Wednesday, March 20, 2013

Critique of advertising

by Carl Stoll

Advertising is a stream of information directed by the seller of a good or service at prospective buyers of same, in order to persuade them to buy the product in question. The seller desires to sell. Consequently she is likely to conceal information that reduces  likelihood of a sale and invent false information that augments such likelihood. Consequently advertising is inherently faulty information. It tends to misinform consumers about the nature of the good in question. Thus if they buy the good they are less satisfied than they expected.

Furthermore advertising does not entertain the possibility that the consumer’s best choice is to buy nothing. If you compare ads for competing products of a certain type (say: shampoos), you try to decide which shampoo is best, in order to buy it. But perhaps you shouldn't buy any shampoo because there is some alternative.

Advertising is full of lies, either explicit or implicit. Accordingly in a society where advertising plays an important role, a certain cynicism may arise. Distrust is encouraged within the population, the habit of deceit becomes respectable. This causes additional transaction costs.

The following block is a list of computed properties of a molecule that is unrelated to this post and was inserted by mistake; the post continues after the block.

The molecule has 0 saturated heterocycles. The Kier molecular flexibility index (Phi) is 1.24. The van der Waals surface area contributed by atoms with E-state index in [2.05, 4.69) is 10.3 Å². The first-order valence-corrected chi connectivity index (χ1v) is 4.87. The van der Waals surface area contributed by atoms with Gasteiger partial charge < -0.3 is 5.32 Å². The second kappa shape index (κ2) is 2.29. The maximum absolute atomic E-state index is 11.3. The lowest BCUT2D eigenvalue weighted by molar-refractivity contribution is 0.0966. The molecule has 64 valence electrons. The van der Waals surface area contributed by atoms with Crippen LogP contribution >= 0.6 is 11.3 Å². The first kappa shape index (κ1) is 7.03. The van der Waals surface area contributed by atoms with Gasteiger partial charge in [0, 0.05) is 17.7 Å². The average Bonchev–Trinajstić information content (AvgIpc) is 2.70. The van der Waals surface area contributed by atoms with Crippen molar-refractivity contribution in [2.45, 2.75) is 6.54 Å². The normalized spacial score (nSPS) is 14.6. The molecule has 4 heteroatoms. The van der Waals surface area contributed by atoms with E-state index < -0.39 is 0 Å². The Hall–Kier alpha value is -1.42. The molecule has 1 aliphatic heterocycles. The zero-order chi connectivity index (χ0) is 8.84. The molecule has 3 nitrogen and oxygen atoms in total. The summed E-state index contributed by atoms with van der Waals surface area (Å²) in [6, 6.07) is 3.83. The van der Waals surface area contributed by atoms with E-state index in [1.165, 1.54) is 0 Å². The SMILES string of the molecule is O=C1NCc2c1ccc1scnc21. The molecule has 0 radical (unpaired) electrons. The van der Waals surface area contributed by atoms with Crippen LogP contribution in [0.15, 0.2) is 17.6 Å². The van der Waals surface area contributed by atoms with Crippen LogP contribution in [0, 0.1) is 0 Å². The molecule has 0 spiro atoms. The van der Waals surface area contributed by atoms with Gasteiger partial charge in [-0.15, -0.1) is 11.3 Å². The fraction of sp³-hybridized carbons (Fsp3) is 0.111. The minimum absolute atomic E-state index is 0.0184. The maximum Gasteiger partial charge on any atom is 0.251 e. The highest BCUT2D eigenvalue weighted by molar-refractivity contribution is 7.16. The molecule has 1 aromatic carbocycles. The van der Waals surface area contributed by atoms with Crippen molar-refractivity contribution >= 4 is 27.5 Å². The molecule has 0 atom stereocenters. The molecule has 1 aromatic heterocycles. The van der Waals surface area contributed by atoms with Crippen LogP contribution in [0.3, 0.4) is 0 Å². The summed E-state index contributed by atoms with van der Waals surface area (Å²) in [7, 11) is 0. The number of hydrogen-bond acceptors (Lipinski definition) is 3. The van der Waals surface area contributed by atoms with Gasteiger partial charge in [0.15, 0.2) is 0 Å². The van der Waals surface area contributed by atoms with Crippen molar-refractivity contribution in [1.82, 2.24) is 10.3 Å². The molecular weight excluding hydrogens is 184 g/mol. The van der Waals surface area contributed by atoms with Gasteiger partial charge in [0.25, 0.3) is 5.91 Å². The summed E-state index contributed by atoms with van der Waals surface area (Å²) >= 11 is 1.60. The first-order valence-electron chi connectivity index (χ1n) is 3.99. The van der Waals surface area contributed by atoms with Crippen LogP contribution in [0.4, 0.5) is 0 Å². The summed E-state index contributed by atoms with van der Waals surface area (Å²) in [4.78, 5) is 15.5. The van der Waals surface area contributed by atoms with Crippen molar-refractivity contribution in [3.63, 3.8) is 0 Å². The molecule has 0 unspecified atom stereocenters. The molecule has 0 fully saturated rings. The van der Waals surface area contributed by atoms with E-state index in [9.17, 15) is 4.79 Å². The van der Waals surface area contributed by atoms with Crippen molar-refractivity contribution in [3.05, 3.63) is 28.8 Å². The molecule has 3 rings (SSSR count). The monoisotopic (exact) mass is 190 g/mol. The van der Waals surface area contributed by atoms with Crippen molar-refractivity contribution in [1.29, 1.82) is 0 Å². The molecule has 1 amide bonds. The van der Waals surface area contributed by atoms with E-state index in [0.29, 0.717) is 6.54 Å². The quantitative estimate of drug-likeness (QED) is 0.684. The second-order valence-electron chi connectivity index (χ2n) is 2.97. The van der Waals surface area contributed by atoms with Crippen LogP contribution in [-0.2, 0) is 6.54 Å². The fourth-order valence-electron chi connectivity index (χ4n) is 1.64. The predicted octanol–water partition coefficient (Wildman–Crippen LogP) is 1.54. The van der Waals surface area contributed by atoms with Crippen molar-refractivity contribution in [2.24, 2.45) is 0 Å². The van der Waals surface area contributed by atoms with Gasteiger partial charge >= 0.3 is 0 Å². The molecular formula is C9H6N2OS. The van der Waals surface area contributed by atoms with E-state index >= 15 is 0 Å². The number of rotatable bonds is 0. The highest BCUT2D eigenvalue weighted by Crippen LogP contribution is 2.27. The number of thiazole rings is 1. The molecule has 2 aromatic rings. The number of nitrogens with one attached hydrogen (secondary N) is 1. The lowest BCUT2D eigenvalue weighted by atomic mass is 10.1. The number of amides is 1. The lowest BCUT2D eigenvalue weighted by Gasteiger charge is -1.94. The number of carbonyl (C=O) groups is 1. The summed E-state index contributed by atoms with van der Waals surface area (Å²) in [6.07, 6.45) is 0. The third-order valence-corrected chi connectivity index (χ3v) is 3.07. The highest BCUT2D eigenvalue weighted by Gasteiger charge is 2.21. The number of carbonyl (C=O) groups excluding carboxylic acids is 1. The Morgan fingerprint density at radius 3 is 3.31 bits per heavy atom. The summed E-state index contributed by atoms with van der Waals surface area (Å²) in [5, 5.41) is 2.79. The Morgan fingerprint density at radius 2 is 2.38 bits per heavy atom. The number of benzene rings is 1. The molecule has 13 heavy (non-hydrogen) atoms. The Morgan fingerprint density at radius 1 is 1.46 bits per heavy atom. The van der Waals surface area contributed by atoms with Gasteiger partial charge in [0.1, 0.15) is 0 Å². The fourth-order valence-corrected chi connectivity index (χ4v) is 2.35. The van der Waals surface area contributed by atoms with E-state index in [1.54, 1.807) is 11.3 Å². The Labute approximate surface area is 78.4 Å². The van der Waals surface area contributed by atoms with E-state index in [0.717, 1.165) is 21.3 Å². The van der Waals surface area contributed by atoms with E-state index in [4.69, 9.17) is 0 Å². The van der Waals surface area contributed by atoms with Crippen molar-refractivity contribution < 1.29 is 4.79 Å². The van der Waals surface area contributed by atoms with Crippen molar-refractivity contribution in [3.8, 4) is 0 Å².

Finally, the virtue of a free market is presumably that goods and services compete for the consumer’s money, and that good prevails that supplies the greatest satisfaction. But advertising falsifies that choice and makes the consumer's decision be based not on the quality of the product but on irrelevant aspects introduced by advertising. Insofar, advertising reduces consumer’s surplus. Instead of spending money on trying to make a good product, manufacturers compete by spending more on advertising. Thus the quality of the product suffers.

How should the consumer be informed of which products are available? Nowadays, with the internet there should be no difficulty in having an organization like Consumer Reports being commissioned to inform consumers. It could be financed with a sales tax, the amount of which would be much less than what the consumer must currently pay for advertising.

There is a variant on this model: advertising continues. However there is only one advertising agency, which would be impartial like Consumer Reports. If the car manufacturers want to sell more cars, they pay the agency to design and place advertising. However the advertising is completely truthful and conceals nothing about the product being advertised. It does not use language and images suggestively to influence the consumer subconsciously. It is pleasant to look at or listen to but not particularly eye-catching. It does not intrude on the consumer’s consciousness. It downplays the brand name and stresses the qualities of the product and its price. The brand name is never shown alone without the product. It also advises the consumer of alternatives to the product, including the possibility of not buying this kind of product at all. 

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